For the first time in my life, a president has the guts to make economic injustice the centrepiece of his re-election campaign and has made a tax on the very, very rich (minimum 30 per cent) the centrepiece of his domestic policy platform.
Yet some Democrats want President Obama to stop talking about fairness and talk instead about “opportunity”.
A survey by Third Way, a neoliberal think tank in Washington, finds that voters in swing states prefer an “opportunity framework on the economy over one based on fairness”. The survey describes centrist voters as “Soccer Moms”, “Reagan Democrats" and "Rockefeller Republicans”. “Fairness” is evidently too populist; it’s not what they want to hear.
I’m no pollster, but I know one thing. Nobody gets fired up over a lack of opportunity. But injustice can spark a movement. And given that the major parties have grown more alike, not less, Obama’s decision to go populist is truly a third way.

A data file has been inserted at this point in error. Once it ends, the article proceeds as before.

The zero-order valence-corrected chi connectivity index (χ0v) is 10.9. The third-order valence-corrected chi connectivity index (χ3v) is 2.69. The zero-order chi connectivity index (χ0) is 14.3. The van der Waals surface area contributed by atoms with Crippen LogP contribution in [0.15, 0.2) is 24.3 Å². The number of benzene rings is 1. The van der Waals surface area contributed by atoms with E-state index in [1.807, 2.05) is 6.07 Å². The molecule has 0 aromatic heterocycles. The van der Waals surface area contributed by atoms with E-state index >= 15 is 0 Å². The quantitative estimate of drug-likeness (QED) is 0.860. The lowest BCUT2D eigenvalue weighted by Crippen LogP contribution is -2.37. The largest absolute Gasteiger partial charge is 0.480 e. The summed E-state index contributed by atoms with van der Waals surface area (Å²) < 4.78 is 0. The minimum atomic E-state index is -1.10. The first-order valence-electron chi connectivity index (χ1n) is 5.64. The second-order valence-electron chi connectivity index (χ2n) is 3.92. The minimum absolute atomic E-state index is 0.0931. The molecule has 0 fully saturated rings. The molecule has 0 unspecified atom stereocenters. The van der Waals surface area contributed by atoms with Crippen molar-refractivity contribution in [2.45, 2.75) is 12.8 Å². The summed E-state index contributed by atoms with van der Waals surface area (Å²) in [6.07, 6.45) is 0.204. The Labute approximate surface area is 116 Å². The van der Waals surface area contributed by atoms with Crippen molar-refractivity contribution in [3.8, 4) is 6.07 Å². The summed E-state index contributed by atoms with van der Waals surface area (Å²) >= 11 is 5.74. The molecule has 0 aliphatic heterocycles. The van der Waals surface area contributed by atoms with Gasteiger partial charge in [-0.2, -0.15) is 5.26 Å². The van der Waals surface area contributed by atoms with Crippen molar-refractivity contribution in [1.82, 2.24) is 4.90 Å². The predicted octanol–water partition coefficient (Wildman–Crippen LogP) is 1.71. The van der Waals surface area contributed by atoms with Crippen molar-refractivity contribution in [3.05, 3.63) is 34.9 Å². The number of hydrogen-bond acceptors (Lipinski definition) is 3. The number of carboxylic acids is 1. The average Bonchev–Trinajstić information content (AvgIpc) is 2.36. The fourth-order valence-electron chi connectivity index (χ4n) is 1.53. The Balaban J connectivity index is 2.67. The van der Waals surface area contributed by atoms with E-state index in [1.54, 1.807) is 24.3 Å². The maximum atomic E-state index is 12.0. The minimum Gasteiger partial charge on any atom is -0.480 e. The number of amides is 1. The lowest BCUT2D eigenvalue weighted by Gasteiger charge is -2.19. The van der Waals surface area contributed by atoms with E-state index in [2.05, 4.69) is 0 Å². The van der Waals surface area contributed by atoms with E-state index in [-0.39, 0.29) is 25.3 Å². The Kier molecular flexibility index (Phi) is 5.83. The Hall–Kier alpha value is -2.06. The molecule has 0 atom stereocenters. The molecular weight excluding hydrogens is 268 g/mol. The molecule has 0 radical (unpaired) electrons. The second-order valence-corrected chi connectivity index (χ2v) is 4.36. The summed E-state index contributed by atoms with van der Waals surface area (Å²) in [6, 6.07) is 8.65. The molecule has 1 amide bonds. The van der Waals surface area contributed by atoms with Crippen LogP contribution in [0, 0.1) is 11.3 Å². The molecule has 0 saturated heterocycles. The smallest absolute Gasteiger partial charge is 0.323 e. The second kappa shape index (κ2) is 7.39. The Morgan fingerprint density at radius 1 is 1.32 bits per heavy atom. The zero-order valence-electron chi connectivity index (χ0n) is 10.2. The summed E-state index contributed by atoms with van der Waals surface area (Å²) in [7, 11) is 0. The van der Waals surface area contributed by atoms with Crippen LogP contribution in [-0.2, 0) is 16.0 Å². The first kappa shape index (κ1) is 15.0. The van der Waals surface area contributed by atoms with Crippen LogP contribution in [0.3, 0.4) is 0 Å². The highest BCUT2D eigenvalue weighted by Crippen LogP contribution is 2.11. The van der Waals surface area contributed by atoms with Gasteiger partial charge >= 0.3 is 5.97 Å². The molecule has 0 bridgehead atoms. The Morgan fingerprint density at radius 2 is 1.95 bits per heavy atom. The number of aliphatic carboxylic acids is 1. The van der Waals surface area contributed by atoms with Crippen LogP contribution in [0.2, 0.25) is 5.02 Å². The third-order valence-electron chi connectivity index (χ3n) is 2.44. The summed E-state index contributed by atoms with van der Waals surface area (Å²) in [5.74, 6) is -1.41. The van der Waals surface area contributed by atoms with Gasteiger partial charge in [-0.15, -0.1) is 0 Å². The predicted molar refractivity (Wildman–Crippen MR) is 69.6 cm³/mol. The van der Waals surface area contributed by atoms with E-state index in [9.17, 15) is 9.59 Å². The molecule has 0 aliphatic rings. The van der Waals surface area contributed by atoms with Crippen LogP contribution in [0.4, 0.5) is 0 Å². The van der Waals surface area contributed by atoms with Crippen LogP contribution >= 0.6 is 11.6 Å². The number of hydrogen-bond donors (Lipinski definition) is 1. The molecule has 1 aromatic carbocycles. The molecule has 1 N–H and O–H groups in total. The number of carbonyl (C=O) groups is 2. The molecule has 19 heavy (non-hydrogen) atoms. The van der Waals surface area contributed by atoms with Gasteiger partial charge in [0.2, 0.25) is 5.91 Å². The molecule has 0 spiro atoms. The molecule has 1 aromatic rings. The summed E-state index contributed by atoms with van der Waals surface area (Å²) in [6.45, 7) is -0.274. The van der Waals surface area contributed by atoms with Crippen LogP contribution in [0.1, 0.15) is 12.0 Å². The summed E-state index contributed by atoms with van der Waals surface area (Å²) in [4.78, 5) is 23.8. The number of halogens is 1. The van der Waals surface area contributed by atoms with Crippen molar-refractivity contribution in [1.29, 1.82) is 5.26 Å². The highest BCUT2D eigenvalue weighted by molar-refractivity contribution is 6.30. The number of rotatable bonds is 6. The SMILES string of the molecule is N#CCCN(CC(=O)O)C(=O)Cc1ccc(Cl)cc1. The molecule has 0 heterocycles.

Third Way’s recent recommendation isn’t just out of touch; it’s misplaced. Obama and his Republican rival Mitt Romney aren’t fighting over just any swing voter. They are fighting for working class voters with middle or lower incomes.
These are not voters who care about an abstraction such as “opportunity”. That doesn’t mean anything. What they care about are concrete things such as jobs, wages and mortgages. They don’t want handouts or pity. They want a fair shot.
This election year is Obama’s chance to be the president of the people. The country is so far to the right that populism looks radical. Fine. That’s the kind of radicalism we need.